Senate Democrats have finally taken the first steps to address the ethics crisis rocking the Supreme Court.
The Senate Judiciary Committee announced Monday that it will seek to subpoena Republican billionaire megadonor Harlan Crow and ultraconservative activist Leonard Leo. Both men feature prominently in the ethics scandal for their relationships with Justices Clarence Thomas and Samuel Alito. The committee will also seek to subpoena wealthy GOP donor Robin Arkley II.
“The Supreme Court is in an ethical crisis of its own making,” the committee said in a statement. “In order to adequately address this crisis, it is imperative that we understand the full extent of how people with interests before the Court are able to use undisclosed gifts to gain private access to the justices.”
All three men have so far either refused to cooperate with the committee’s investigation or offered to share an insufficient amount of information. The committee could authorize the subpoenas after a vote as soon as next week.
Crow, a Republican billionaire megadonor and Nazi memorabilia collector, has repeatedly lavished Thomas with expensive gifts. These include island-hopping yacht vacations, private school tuition for Thomas’s nephew, and buying and renovating a Thomas family property, where Thomas’s mother still lives.
Thomas has also been Crow’s guest at Bohemian Grove, which ProPublica describes as a “secretive all-men’s retreat in Northern California” that attracts major corporate and political players. It costs thousands of dollars for a member to bring a guest to the Grove, but Crow has reportedly brought Thomas there almost every year for the past two decades.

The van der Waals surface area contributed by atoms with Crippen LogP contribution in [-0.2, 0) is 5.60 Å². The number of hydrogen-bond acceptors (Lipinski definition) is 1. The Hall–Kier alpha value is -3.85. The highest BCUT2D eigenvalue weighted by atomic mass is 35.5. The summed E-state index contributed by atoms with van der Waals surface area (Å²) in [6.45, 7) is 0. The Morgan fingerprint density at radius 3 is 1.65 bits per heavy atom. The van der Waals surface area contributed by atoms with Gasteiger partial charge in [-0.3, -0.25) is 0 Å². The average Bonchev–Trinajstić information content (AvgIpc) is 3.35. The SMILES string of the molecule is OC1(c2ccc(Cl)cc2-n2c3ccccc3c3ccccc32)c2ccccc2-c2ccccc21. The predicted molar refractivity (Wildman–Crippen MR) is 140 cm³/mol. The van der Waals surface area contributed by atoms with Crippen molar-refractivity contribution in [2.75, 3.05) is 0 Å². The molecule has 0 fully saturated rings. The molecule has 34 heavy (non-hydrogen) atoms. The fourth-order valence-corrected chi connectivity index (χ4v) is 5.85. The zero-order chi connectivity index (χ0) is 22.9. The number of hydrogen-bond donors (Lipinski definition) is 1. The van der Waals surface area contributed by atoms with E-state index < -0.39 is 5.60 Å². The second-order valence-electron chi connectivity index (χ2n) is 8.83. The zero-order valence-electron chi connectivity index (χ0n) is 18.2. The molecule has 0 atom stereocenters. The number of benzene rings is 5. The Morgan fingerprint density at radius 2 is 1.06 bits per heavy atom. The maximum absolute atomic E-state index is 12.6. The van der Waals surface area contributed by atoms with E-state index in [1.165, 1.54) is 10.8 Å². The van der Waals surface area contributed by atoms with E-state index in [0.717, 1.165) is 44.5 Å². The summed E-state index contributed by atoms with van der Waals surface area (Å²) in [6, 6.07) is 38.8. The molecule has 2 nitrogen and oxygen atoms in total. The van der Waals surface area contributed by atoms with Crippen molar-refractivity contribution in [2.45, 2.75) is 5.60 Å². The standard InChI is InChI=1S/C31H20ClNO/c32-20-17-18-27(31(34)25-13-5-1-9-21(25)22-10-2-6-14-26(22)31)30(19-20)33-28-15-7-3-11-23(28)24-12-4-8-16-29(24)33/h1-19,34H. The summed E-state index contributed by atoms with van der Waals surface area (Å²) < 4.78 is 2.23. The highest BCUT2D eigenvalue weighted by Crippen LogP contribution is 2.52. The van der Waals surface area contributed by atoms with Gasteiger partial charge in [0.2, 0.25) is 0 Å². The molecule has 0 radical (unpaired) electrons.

Thomas’s visits to the Grove helped him develop a relationship with the Koch brothers. Thomas has participated in events for the Koch donor network for at least a decade. All of his appearances were arranged with the help of dark-money king Leo.
In addition to securing Thomas’s goodwill, Leo also helped organize a luxury vacation that Alito went on. Neither Thomas nor Alito have disclosed any of these lavish gifts on their financial statements.
The Supreme Court does not have a formal code of ethics. Since the Thomas and Alito scandals broke, many people have called on the court to establish an ethics code to help prevent such situations in the future. Six of the justices have resisted such a move, with Alito being one of the most vocal. But Elena Kagan, Amy Coney Barrett, and Brett Kavanaugh have all backed implementing such a code.
The Senate Judiciary Committee advanced a bill in midsummer that would require the justices to adopt a code of ethics, create new financial disclosure rules, and establish a process for submitting and investigating ethics complaints against the justices. But the bill has not yet gone up for debate, and it will have a hard time passing the chamber, where Democrats have only a razor-thin majority.